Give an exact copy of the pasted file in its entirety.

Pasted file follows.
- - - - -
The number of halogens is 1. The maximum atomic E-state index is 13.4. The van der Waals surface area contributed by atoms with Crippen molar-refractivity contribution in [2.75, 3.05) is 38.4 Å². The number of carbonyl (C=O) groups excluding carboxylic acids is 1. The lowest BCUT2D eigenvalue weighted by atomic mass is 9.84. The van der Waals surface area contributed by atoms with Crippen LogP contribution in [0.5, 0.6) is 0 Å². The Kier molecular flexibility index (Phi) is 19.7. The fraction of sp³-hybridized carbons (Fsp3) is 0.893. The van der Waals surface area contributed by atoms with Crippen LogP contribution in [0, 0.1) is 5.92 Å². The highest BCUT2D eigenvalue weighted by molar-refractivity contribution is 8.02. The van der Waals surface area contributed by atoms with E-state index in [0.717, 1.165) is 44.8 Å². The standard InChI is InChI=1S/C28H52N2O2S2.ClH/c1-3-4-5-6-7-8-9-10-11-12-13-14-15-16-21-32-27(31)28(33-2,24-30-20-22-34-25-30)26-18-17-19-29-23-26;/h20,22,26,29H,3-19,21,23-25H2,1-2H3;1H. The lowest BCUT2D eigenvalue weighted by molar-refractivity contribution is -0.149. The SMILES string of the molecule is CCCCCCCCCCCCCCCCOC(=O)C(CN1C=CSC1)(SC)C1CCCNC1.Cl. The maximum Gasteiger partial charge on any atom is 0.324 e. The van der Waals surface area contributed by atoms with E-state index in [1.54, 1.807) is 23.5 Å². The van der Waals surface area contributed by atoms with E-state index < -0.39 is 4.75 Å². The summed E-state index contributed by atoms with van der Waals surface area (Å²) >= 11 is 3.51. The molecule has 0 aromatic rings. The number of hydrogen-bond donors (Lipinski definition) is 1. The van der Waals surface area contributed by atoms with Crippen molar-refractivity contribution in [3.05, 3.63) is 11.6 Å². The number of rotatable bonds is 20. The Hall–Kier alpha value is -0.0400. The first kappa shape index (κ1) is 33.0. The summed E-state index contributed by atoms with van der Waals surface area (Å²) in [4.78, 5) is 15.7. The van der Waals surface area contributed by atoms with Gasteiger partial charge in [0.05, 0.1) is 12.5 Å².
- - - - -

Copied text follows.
The number of halogens is 1. The maximum atomic E-state index is 13.4. The van der Waals surface area contributed by atoms with Crippen molar-refractivity contribution in [2.75, 3.05) is 38.4 Å². The number of carbonyl (C=O) groups excluding carboxylic acids is 1. The lowest BCUT2D eigenvalue weighted by atomic mass is 9.84. The van der Waals surface area contributed by atoms with Crippen LogP contribution in [0.5, 0.6) is 0 Å². The Kier molecular flexibility index (Phi) is 19.7. The fraction of sp³-hybridized carbons (Fsp3) is 0.893. The van der Waals surface area contributed by atoms with Crippen LogP contribution in [0, 0.1) is 5.92 Å². The highest BCUT2D eigenvalue weighted by molar-refractivity contribution is 8.02. The van der Waals surface area contributed by atoms with E-state index in [0.717, 1.165) is 44.8 Å². The standard InChI is InChI=1S/C28H52N2O2S2.ClH/c1-3-4-5-6-7-8-9-10-11-12-13-14-15-16-21-32-27(31)28(33-2,24-30-20-22-34-25-30)26-18-17-19-29-23-26;/h20,22,26,29H,3-19,21,23-25H2,1-2H3;1H. The lowest BCUT2D eigenvalue weighted by molar-refractivity contribution is -0.149. The SMILES string of the molecule is CCCCCCCCCCCCCCCCOC(=O)C(CN1C=CSC1)(SC)C1CCCNC1.Cl. The maximum Gasteiger partial charge on any atom is 0.324 e. The van der Waals surface area contributed by atoms with E-state index in [1.54, 1.807) is 23.5 Å². The van der Waals surface area contributed by atoms with E-state index < -0.39 is 4.75 Å². The summed E-state index contributed by atoms with van der Waals surface area (Å²) >= 11 is 3.51. The molecule has 0 aromatic rings. The number of hydrogen-bond donors (Lipinski definition) is 1. The van der Waals surface area contributed by atoms with Crippen molar-refractivity contribution in [3.05, 3.63) is 11.6 Å². The number of rotatable bonds is 20. The Hall–Kier alpha value is -0.0400. The first kappa shape index (κ1) is 33.0. The summed E-state index contributed by atoms with van der Waals surface area (Å²) in [4.78, 5) is 15.7. The van der Waals surface area contributed by atoms with Gasteiger partial charge in [0.05, 0.1) is 12.5 Å².